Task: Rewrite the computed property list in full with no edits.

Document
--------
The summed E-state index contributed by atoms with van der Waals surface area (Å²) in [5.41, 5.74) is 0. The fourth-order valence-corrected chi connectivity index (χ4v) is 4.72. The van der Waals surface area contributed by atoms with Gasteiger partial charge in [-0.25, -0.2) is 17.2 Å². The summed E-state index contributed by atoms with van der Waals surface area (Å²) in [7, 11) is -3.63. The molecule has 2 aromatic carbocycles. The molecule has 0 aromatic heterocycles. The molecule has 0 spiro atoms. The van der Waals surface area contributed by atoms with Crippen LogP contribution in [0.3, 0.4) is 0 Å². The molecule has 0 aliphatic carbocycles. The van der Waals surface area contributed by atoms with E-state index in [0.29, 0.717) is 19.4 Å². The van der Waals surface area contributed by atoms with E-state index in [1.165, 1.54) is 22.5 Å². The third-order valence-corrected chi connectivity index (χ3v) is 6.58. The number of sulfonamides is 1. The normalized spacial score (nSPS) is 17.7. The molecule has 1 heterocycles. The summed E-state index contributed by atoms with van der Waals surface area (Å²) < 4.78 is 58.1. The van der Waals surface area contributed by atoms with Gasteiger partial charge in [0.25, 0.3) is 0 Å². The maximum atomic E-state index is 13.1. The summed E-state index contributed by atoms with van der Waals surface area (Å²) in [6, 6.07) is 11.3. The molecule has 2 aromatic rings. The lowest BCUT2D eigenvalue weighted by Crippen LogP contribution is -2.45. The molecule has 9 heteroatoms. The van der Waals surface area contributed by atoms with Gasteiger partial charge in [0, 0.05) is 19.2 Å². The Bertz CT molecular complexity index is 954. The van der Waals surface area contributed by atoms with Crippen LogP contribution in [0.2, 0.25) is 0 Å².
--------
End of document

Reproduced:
The summed E-state index contributed by atoms with van der Waals surface area (Å²) in [5.41, 5.74) is 0. The fourth-order valence-corrected chi connectivity index (χ4v) is 4.72. The van der Waals surface area contributed by atoms with Gasteiger partial charge in [-0.25, -0.2) is 17.2 Å². The summed E-state index contributed by atoms with van der Waals surface area (Å²) in [7, 11) is -3.63. The molecule has 2 aromatic carbocycles. The molecule has 0 aromatic heterocycles. The molecule has 0 spiro atoms. The van der Waals surface area contributed by atoms with Crippen LogP contribution in [0.3, 0.4) is 0 Å². The molecule has 0 aliphatic carbocycles. The van der Waals surface area contributed by atoms with E-state index in [0.29, 0.717) is 19.4 Å². The van der Waals surface area contributed by atoms with E-state index in [1.165, 1.54) is 22.5 Å². The third-order valence-corrected chi connectivity index (χ3v) is 6.58. The number of sulfonamides is 1. The normalized spacial score (nSPS) is 17.7. The molecule has 1 heterocycles. The summed E-state index contributed by atoms with van der Waals surface area (Å²) < 4.78 is 58.1. The van der Waals surface area contributed by atoms with Gasteiger partial charge in [0.25, 0.3) is 0 Å². The maximum atomic E-state index is 13.1. The summed E-state index contributed by atoms with van der Waals surface area (Å²) in [6, 6.07) is 11.3. The molecule has 2 aromatic rings. The lowest BCUT2D eigenvalue weighted by Crippen LogP contribution is -2.45. The molecule has 9 heteroatoms. The van der Waals surface area contributed by atoms with Gasteiger partial charge in [0, 0.05) is 19.2 Å². The Bertz CT molecular complexity index is 954. The van der Waals surface area contributed by atoms with Crippen LogP contribution in [0.2, 0.25) is 0 Å².